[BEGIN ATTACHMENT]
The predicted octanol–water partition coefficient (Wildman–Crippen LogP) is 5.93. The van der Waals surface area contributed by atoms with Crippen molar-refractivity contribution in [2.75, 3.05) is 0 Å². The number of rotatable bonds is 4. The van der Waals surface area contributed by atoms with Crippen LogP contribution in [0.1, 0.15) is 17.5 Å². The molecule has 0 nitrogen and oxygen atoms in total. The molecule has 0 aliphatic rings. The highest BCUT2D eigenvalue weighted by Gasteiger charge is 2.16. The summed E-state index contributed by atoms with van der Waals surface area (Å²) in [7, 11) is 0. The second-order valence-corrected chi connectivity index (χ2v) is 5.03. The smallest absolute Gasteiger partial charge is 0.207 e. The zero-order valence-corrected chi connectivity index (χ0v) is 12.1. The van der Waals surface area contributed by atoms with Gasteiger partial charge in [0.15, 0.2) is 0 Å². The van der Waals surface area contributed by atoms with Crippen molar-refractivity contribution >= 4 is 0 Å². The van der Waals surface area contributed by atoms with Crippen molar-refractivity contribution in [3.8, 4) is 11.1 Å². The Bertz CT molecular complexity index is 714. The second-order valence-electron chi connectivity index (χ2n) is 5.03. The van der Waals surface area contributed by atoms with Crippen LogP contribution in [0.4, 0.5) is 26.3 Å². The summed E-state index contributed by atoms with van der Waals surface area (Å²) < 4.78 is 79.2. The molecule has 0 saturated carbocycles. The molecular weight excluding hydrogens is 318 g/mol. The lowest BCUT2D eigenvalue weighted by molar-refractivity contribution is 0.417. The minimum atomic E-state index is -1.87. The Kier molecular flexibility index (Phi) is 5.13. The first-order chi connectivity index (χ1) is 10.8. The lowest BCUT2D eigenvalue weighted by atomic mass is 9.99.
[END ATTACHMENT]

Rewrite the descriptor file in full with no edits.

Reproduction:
The predicted octanol–water partition coefficient (Wildman–Crippen LogP) is 5.93. The van der Waals surface area contributed by atoms with Crippen molar-refractivity contribution in [2.75, 3.05) is 0 Å². The number of rotatable bonds is 4. The van der Waals surface area contributed by atoms with Crippen LogP contribution in [0.1, 0.15) is 17.5 Å². The molecule has 0 nitrogen and oxygen atoms in total. The molecule has 0 aliphatic rings. The highest BCUT2D eigenvalue weighted by Gasteiger charge is 2.16. The summed E-state index contributed by atoms with van der Waals surface area (Å²) in [7, 11) is 0. The second-order valence-corrected chi connectivity index (χ2v) is 5.03. The smallest absolute Gasteiger partial charge is 0.207 e. The zero-order valence-corrected chi connectivity index (χ0v) is 12.1. The van der Waals surface area contributed by atoms with Gasteiger partial charge in [0.15, 0.2) is 0 Å². The van der Waals surface area contributed by atoms with Crippen molar-refractivity contribution >= 4 is 0 Å². The van der Waals surface area contributed by atoms with Crippen molar-refractivity contribution in [3.8, 4) is 11.1 Å². The Bertz CT molecular complexity index is 714. The second-order valence-electron chi connectivity index (χ2n) is 5.03. The van der Waals surface area contributed by atoms with Crippen LogP contribution in [0.4, 0.5) is 26.3 Å². The summed E-state index contributed by atoms with van der Waals surface area (Å²) < 4.78 is 79.2. The molecule has 0 saturated carbocycles. The molecular weight excluding hydrogens is 318 g/mol. The lowest BCUT2D eigenvalue weighted by molar-refractivity contribution is 0.417. The minimum atomic E-state index is -1.87. The Kier molecular flexibility index (Phi) is 5.13. The first-order chi connectivity index (χ1) is 10.8. The lowest BCUT2D eigenvalue weighted by atomic mass is 9.99.